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Discussion in 'NFL Draft' started by TitanJeff, Feb 26, 2006.
Oh no he didn't!
I don't know how significant this is but I look at it as if whoever is selected by the Titans with their first pick will be with the Titans longer than Norm Chow will be.
True or not Young might not be a good fit for a Chow offense. Chow's offense is more in line for a guy like Leinart or Cutler, a QB who can go through the progressions and make good decisions and tough throws.
I fully agree. Leinart may be the better match for the Chow offense, no doubt. But I don't think Chow would say he felt Young may not be able to run his offense.
I agree but what if it is true, that Young may not be able to run Chow's offense? Are you ready to jump off the YOUNG bandwagon yet? Do we really want to draft a guy who might not be able to execute the offense?
I'm no more on the Young bandwagon as I am on Leinart's. I think both will be successful in the NFL and I'll be pleased to get either.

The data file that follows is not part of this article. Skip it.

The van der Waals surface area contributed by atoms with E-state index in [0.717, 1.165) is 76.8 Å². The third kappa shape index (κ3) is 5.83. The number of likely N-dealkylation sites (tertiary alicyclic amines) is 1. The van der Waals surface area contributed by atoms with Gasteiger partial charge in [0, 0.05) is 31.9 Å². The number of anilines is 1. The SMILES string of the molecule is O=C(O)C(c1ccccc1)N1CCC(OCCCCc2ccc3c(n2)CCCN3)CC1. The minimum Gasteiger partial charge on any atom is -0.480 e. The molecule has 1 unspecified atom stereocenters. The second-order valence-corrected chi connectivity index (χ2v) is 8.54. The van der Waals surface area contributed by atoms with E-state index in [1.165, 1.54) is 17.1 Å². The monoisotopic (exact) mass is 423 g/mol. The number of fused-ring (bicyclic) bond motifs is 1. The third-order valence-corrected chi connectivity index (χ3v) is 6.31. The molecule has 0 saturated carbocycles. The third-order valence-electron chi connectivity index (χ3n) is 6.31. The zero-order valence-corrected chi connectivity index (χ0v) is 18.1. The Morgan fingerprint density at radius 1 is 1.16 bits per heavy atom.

I think the question here is whether or not the player is more important in dictating the system than the system dictating the player. If it is a proven success, then I think you usually draft to fit the system. But Chow's offense is far from being proven successful and is a work in progress. So if the Titans felt Young was a playmaker, they would adapt the offense to suit his strengths and then build around that.
If Chow is the offensive genius we've been made to believe, I don't see why he couldn't look at changes which play to Young's strengths.
The difference in Young and Leinart is like night and day. They are completely different players and Chow's sytem could work wonderfully with a guy like Leinart (or Cutler) and have no chance in hades with a guy like Young. One of the reasons for Chow's offense not working now is possibly McNair isn't the type of QB Chow prefers. Taking a guy based on "hype" and ignoring how he fits into your offense is a kiss of death IMO. Young might have a decent YPC but if he can't make NFL reads and throws he is not going to win many games.